christopher3rd said...

Per Wikipedia:

"He was ordered to participate in the Council of Chalcedon, which created violent opposition. He was first to take part only as accuser, yet among the bishops. Then he was constrained (October 26, 451) by the friends of Dioscurus to pronounce the anathema over Nestorius. His conduct shows (though hindered from a statement to that effect) that he performed this with his previous reservation; namely, without application beyond the teaching of two sons in Christ and the denial of the theotokos. Upon this he was declared orthodox and rehabilitated.

The only thing known concerning him following the Council of Chalcedon is the letter of Leo charging him to guard the Chalcedonian victory (PG, lxxxiii. 1319 sqq.). With Diodorus and Theodore he was no less hated by the Monophysites than Nestorius himself, and held by them and their friends as a heretic. The Three-Chapter Controversy led to the condemnation of his writings against Cyril in the Second Council of Constantinople (553)."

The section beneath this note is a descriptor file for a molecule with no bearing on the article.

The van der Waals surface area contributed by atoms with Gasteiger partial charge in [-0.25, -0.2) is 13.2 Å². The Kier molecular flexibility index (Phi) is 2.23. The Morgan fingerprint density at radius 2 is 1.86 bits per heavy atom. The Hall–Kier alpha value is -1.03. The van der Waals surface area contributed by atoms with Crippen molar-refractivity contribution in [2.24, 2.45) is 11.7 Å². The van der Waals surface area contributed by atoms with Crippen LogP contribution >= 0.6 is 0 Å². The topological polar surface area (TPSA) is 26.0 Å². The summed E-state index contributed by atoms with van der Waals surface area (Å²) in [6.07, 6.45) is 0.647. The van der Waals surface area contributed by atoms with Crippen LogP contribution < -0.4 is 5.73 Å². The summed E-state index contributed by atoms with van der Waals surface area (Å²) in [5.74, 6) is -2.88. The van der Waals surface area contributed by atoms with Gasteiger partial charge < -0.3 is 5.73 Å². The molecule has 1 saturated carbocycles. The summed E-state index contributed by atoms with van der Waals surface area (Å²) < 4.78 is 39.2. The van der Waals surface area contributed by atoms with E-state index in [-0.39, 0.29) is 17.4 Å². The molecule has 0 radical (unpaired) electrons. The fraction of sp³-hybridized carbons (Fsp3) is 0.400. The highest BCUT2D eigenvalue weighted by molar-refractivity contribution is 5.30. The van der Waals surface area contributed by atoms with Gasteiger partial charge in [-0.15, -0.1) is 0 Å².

St. Paul is, of course, not the sum total of "the Apostolic testimony".

cheryl said...

St. Paul is, of course, not the sum total of "the Apostolic testimony".

Irregardless, of what this "Apostolic testimony" says, it cannot contradict St. Paul, or else it is not "Apostolic testimony". Therefore, I think Pastor's citation of St. Paul stands (afterall, all he did was quote the guy :)) Secondly, it has always been my understanding that the EO believe Scripture and Tradition to be a unified whole, and not two distinct sources of Revelation.

I found this interesting. From the Lutheran And Orthodox Joint Commission:

Scripture And Tradition: